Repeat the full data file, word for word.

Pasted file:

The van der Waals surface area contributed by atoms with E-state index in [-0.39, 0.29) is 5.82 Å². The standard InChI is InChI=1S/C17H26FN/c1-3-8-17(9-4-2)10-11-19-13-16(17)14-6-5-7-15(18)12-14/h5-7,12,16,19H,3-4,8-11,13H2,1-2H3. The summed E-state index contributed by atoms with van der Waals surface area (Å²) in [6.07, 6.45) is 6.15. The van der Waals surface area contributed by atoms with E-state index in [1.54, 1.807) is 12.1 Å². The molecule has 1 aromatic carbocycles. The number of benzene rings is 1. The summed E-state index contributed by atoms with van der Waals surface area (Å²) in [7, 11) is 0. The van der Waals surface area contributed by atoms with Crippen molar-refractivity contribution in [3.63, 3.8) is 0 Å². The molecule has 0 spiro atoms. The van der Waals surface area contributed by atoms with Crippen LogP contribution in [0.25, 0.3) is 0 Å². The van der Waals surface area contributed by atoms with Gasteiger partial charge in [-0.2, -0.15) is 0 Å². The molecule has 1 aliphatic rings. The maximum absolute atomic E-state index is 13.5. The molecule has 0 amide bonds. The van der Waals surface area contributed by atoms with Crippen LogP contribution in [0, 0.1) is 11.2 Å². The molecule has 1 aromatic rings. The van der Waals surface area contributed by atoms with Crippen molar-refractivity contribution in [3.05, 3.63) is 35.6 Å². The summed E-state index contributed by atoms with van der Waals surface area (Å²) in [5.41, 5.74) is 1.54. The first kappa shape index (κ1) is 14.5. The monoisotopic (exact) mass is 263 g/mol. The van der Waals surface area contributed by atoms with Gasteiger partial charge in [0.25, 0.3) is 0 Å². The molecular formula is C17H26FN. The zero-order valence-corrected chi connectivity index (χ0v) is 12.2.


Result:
The van der Waals surface area contributed by atoms with E-state index in [-0.39, 0.29) is 5.82 Å². The standard InChI is InChI=1S/C17H26FN/c1-3-8-17(9-4-2)10-11-19-13-16(17)14-6-5-7-15(18)12-14/h5-7,12,16,19H,3-4,8-11,13H2,1-2H3. The summed E-state index contributed by atoms with van der Waals surface area (Å²) in [6.07, 6.45) is 6.15. The van der Waals surface area contributed by atoms with E-state index in [1.54, 1.807) is 12.1 Å². The molecule has 1 aromatic carbocycles. The number of benzene rings is 1. The summed E-state index contributed by atoms with van der Waals surface area (Å²) in [7, 11) is 0. The van der Waals surface area contributed by atoms with Crippen molar-refractivity contribution in [3.63, 3.8) is 0 Å². The molecule has 0 spiro atoms. The van der Waals surface area contributed by atoms with Crippen LogP contribution in [0.25, 0.3) is 0 Å². The van der Waals surface area contributed by atoms with Gasteiger partial charge in [-0.2, -0.15) is 0 Å². The molecule has 1 aliphatic rings. The maximum absolute atomic E-state index is 13.5. The molecule has 0 amide bonds. The van der Waals surface area contributed by atoms with Crippen LogP contribution in [0, 0.1) is 11.2 Å². The molecule has 1 aromatic rings. The van der Waals surface area contributed by atoms with Crippen molar-refractivity contribution in [3.05, 3.63) is 35.6 Å². The summed E-state index contributed by atoms with van der Waals surface area (Å²) in [5.41, 5.74) is 1.54. The first kappa shape index (κ1) is 14.5. The monoisotopic (exact) mass is 263 g/mol. The van der Waals surface area contributed by atoms with Gasteiger partial charge in [0.25, 0.3) is 0 Å². The molecular formula is C17H26FN. The zero-order valence-corrected chi connectivity index (χ0v) is 12.2.